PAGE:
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After trying to make one of those super-rad IR camera blockers as seen here and here, I can only say that I am left disappointed.

A couple of weeks ago I took an over-sized thug hoodie, decked out the outer rim of the hood with 8 ultra-bright IR LEDs and pointed a camera at it. If someone were to be observing me on a security camera I would have looked like a walking Christmas tree. The lights did not do a darned thing other than make me look mildly-silly. Although, thanks to the fact I was wearing an over-sized hood, part of my face was obscured from the camera (but I didn’t need IR LEDs for that). Anyhow, from this initial experiment I got the impression that there is no way this could work under any circumstances, but I decided to give this theory the benefit of the doubt.

There are two models online. The first model was made by URA / FILOART and has a ring of 12 super-bright IR LEDs centered on the forehead and being powered by 12vdc. The other model posted online on Instructables had 8 LEDs staggered across the front of a baseball cap. These LEDs are being powered by a 9vdc battery with no resistor. This, from the get-go, seemed kinda fishy.

Being that the baseball cap was bound to fail for the same reason my hoodie had failed (the LEDs being to far spaced out and at different viewing angles), I resolved to centralize all of the LEDs on the center of my forehead like URA / FILOART had done with their headband.

Next, to alleviate doubt and the obvious playa-hating that is gonna arise from my claims here, I purchased from the Electronic Goldmine at least 9 of just about every IR LED they sold. I ended up with 5 different promising IR LEDs (those being Part# G14670, G2318, G13661, G2158 and G14587).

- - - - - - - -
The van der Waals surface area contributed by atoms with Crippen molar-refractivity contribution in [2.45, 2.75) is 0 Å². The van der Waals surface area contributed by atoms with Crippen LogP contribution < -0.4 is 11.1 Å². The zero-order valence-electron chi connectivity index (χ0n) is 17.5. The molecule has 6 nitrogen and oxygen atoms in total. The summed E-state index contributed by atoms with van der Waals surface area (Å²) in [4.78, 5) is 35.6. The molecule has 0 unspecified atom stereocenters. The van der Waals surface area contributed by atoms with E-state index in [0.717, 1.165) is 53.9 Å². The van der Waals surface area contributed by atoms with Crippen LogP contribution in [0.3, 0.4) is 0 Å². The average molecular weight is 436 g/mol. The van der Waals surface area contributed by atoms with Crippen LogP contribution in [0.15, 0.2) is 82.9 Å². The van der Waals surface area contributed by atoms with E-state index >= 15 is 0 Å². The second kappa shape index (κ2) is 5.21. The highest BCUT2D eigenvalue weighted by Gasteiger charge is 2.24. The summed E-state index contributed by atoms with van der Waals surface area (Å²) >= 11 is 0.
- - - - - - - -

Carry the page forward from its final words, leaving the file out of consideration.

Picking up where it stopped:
I placed eight of each LED on a breadboard and powered them first with 5v and then with 12v (with a 220 ohm resistor). I took photographs (using a camera modified to view near IR light) of each test. In addition, for the 12v trial, I placed the breadboard on the center of my head and took a video from an arm’s length. I took the video dead on for a few moments and then would move the camera to view my side profile.

I could have just given up there since, but I wanted to thoroughly test this before I called “FAKE!!!!” So, I took the brightest LEDs in my arsenal, added another 4 to the breadboard to match URA / FILOART and powering them at 12v, tried it again at an arm’s length. It was slightly better from the front, but as soon as I moved the camera to my side-profile, there I was clear as day.

What I found was that I could see myself in every single attempt at every angle. It then dawned upon me that perhaps the results at 3 feet were not the same results I would get at 10. So, I moved the camera back 10 feet and using the most promising of the LEDs (G2318), I tested it again. From that distance I found the results to be more or less disappointing. My head was not a halo of light. It just looked like I was wearing a headlamp.

The other thing I had to take into consideration was that perhaps the security cameras they were using were of a lower resolution than my 3 megapixel camera (even in 640 x 480 video mode). This point is almost not worth exploring since as soon as you turn your head, you become clearly visible, but, even so, I have tested it using the security cam in the hallway at work at about 20 paces and still no noticeable difference.

Lastly, I remembered a prior discussion with Dan and he was of the impression that if you pointed the LEDs at your face, you may be able to illuminate it out of existence. I felt pointing that many high-intensity IR LEDs directly at my face was a bad idea, but I closed my eyes and gave it a shot. No noticeable difference.

The results from my tests have led me to conclude the following:
1) Even if you can hypothetically block cameras with IR LEDs you could only do it so long as the LEDs are pointed directly in the direction of the camera. LEDs (and IR LEDs in particular) have a limited viewing angle that does not correspond the 360 degree aspect ratio of the average person.